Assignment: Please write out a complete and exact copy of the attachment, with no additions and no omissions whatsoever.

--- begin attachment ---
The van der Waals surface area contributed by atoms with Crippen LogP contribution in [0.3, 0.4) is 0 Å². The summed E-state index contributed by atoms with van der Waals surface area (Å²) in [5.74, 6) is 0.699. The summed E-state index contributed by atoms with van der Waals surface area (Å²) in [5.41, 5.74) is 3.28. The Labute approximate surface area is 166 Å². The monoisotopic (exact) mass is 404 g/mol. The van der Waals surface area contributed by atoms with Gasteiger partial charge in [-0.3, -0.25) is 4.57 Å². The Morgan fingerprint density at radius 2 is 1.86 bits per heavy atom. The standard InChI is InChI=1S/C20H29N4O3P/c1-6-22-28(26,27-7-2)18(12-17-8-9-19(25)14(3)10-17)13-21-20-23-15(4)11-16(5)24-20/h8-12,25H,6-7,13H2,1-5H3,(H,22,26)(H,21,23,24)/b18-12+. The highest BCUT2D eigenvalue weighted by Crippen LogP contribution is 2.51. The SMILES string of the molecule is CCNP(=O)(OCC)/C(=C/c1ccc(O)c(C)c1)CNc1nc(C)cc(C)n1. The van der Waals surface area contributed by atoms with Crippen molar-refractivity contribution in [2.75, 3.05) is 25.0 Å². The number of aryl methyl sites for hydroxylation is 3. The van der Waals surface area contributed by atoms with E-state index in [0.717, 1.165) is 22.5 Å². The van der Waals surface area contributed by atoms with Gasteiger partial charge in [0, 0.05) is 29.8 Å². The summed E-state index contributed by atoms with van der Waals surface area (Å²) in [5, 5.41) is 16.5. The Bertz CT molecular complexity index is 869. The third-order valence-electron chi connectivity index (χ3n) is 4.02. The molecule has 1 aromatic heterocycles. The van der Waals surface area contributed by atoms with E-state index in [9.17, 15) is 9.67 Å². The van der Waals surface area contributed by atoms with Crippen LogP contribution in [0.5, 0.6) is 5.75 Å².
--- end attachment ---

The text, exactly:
The van der Waals surface area contributed by atoms with Crippen LogP contribution in [0.3, 0.4) is 0 Å². The summed E-state index contributed by atoms with van der Waals surface area (Å²) in [5.74, 6) is 0.699. The summed E-state index contributed by atoms with van der Waals surface area (Å²) in [5.41, 5.74) is 3.28. The Labute approximate surface area is 166 Å². The monoisotopic (exact) mass is 404 g/mol. The van der Waals surface area contributed by atoms with Gasteiger partial charge in [-0.3, -0.25) is 4.57 Å². The Morgan fingerprint density at radius 2 is 1.86 bits per heavy atom. The standard InChI is InChI=1S/C20H29N4O3P/c1-6-22-28(26,27-7-2)18(12-17-8-9-19(25)14(3)10-17)13-21-20-23-15(4)11-16(5)24-20/h8-12,25H,6-7,13H2,1-5H3,(H,22,26)(H,21,23,24)/b18-12+. The highest BCUT2D eigenvalue weighted by Crippen LogP contribution is 2.51. The SMILES string of the molecule is CCNP(=O)(OCC)/C(=C/c1ccc(O)c(C)c1)CNc1nc(C)cc(C)n1. The van der Waals surface area contributed by atoms with Crippen molar-refractivity contribution in [2.75, 3.05) is 25.0 Å². The number of aryl methyl sites for hydroxylation is 3. The van der Waals surface area contributed by atoms with E-state index in [0.717, 1.165) is 22.5 Å². The van der Waals surface area contributed by atoms with Gasteiger partial charge in [0, 0.05) is 29.8 Å². The summed E-state index contributed by atoms with van der Waals surface area (Å²) in [5, 5.41) is 16.5. The Bertz CT molecular complexity index is 869. The third-order valence-electron chi connectivity index (χ3n) is 4.02. The molecule has 1 aromatic heterocycles. The van der Waals surface area contributed by atoms with E-state index in [9.17, 15) is 9.67 Å². The van der Waals surface area contributed by atoms with Crippen LogP contribution in [0.5, 0.6) is 5.75 Å².